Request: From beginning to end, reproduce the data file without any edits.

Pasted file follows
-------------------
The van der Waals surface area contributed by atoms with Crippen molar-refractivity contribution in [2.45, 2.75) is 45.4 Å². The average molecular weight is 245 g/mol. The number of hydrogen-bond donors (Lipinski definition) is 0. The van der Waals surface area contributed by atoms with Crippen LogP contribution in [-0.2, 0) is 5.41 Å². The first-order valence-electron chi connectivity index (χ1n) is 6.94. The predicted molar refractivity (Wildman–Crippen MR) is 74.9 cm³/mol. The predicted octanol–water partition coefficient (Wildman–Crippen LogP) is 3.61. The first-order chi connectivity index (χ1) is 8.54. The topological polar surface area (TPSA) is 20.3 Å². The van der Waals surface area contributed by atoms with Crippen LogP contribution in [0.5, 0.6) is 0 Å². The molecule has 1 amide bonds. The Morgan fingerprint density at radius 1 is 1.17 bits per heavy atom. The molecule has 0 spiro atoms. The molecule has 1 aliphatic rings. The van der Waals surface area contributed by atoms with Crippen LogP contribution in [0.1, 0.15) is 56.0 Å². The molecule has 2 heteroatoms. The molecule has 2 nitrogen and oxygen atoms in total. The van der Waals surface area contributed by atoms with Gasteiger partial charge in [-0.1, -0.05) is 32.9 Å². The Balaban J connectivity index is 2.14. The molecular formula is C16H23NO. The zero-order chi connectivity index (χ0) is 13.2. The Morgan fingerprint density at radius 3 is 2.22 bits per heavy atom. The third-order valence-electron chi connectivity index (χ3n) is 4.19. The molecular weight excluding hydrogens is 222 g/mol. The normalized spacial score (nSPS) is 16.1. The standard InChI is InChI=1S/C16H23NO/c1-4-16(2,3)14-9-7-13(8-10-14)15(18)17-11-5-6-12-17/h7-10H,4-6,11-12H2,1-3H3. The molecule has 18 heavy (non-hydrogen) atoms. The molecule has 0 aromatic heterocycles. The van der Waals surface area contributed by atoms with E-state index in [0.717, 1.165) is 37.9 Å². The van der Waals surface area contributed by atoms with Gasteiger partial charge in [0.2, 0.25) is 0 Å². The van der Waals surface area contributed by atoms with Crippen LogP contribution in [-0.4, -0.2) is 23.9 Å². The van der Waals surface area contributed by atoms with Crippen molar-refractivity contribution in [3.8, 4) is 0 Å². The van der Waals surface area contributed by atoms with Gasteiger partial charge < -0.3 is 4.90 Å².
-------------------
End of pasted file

The van der Waals surface area contributed by atoms with Crippen molar-refractivity contribution in [2.45, 2.75) is 45.4 Å². The average molecular weight is 245 g/mol. The number of hydrogen-bond donors (Lipinski definition) is 0. The van der Waals surface area contributed by atoms with Crippen LogP contribution in [-0.2, 0) is 5.41 Å². The first-order valence-electron chi connectivity index (χ1n) is 6.94. The predicted molar refractivity (Wildman–Crippen MR) is 74.9 cm³/mol. The predicted octanol–water partition coefficient (Wildman–Crippen LogP) is 3.61. The first-order chi connectivity index (χ1) is 8.54. The topological polar surface area (TPSA) is 20.3 Å². The van der Waals surface area contributed by atoms with Crippen LogP contribution in [0.5, 0.6) is 0 Å². The molecule has 1 amide bonds. The Morgan fingerprint density at radius 1 is 1.17 bits per heavy atom. The molecule has 0 spiro atoms. The molecule has 1 aliphatic rings. The van der Waals surface area contributed by atoms with Crippen LogP contribution in [0.1, 0.15) is 56.0 Å². The molecule has 2 heteroatoms. The molecule has 2 nitrogen and oxygen atoms in total. The van der Waals surface area contributed by atoms with Gasteiger partial charge in [-0.1, -0.05) is 32.9 Å². The Balaban J connectivity index is 2.14. The molecular formula is C16H23NO. The zero-order chi connectivity index (χ0) is 13.2. The Morgan fingerprint density at radius 3 is 2.22 bits per heavy atom. The third-order valence-electron chi connectivity index (χ3n) is 4.19. The molecular weight excluding hydrogens is 222 g/mol. The normalized spacial score (nSPS) is 16.1. The standard InChI is InChI=1S/C16H23NO/c1-4-16(2,3)14-9-7-13(8-10-14)15(18)17-11-5-6-12-17/h7-10H,4-6,11-12H2,1-3H3. The molecule has 18 heavy (non-hydrogen) atoms. The molecule has 0 aromatic heterocycles. The van der Waals surface area contributed by atoms with E-state index in [0.717, 1.165) is 37.9 Å². The van der Waals surface area contributed by atoms with Gasteiger partial charge in [0.2, 0.25) is 0 Å². The van der Waals surface area contributed by atoms with Crippen LogP contribution in [-0.4, -0.2) is 23.9 Å². The van der Waals surface area contributed by atoms with Crippen molar-refractivity contribution in [3.8, 4) is 0 Å². The van der Waals surface area contributed by atoms with Gasteiger partial charge < -0.3 is 4.90 Å².